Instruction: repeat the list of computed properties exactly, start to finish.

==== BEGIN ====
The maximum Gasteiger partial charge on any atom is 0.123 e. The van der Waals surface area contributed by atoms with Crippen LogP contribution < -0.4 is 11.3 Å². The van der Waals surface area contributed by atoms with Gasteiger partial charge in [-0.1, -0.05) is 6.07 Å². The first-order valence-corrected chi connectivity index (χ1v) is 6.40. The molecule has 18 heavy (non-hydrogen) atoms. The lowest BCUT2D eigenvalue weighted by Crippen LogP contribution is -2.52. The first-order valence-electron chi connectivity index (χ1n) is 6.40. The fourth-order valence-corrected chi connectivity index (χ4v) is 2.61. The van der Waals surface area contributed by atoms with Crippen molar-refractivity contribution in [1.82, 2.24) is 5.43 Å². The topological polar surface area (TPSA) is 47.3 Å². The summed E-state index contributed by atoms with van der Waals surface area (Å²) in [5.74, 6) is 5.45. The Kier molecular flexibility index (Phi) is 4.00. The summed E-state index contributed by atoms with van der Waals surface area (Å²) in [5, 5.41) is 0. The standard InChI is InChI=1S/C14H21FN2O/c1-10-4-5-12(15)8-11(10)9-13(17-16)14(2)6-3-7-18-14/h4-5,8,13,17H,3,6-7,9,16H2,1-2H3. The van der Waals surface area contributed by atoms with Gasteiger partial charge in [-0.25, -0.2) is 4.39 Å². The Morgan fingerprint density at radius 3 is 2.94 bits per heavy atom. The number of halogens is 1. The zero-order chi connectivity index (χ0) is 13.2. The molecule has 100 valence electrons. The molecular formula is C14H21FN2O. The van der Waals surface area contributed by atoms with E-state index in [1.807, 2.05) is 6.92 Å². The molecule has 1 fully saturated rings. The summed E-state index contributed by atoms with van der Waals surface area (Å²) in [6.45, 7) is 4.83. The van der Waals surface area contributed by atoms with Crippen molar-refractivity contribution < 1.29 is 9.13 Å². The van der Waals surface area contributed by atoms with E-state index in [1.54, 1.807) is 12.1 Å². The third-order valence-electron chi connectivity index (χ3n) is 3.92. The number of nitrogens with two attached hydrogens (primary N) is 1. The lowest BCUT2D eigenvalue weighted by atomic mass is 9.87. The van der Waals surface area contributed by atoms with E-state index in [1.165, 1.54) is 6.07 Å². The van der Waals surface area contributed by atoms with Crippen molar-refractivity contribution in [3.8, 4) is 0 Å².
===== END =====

The maximum Gasteiger partial charge on any atom is 0.123 e. The van der Waals surface area contributed by atoms with Crippen LogP contribution < -0.4 is 11.3 Å². The van der Waals surface area contributed by atoms with Gasteiger partial charge in [-0.1, -0.05) is 6.07 Å². The first-order valence-corrected chi connectivity index (χ1v) is 6.40. The molecule has 18 heavy (non-hydrogen) atoms. The lowest BCUT2D eigenvalue weighted by Crippen LogP contribution is -2.52. The first-order valence-electron chi connectivity index (χ1n) is 6.40. The fourth-order valence-corrected chi connectivity index (χ4v) is 2.61. The van der Waals surface area contributed by atoms with Crippen molar-refractivity contribution in [1.82, 2.24) is 5.43 Å². The topological polar surface area (TPSA) is 47.3 Å². The summed E-state index contributed by atoms with van der Waals surface area (Å²) in [5.74, 6) is 5.45. The Kier molecular flexibility index (Phi) is 4.00. The summed E-state index contributed by atoms with van der Waals surface area (Å²) in [5, 5.41) is 0. The standard InChI is InChI=1S/C14H21FN2O/c1-10-4-5-12(15)8-11(10)9-13(17-16)14(2)6-3-7-18-14/h4-5,8,13,17H,3,6-7,9,16H2,1-2H3. The van der Waals surface area contributed by atoms with Gasteiger partial charge in [-0.25, -0.2) is 4.39 Å². The Morgan fingerprint density at radius 3 is 2.94 bits per heavy atom. The number of halogens is 1. The zero-order chi connectivity index (χ0) is 13.2. The molecule has 100 valence electrons. The molecular formula is C14H21FN2O. The van der Waals surface area contributed by atoms with E-state index in [1.807, 2.05) is 6.92 Å². The molecule has 1 fully saturated rings. The summed E-state index contributed by atoms with van der Waals surface area (Å²) in [6.45, 7) is 4.83. The van der Waals surface area contributed by atoms with Crippen molar-refractivity contribution < 1.29 is 9.13 Å². The van der Waals surface area contributed by atoms with E-state index in [1.54, 1.807) is 12.1 Å². The third-order valence-electron chi connectivity index (χ3n) is 3.92. The number of nitrogens with two attached hydrogens (primary N) is 1. The lowest BCUT2D eigenvalue weighted by atomic mass is 9.87. The van der Waals surface area contributed by atoms with E-state index in [1.165, 1.54) is 6.07 Å². The van der Waals surface area contributed by atoms with Crippen molar-refractivity contribution in [3.8, 4) is 0 Å².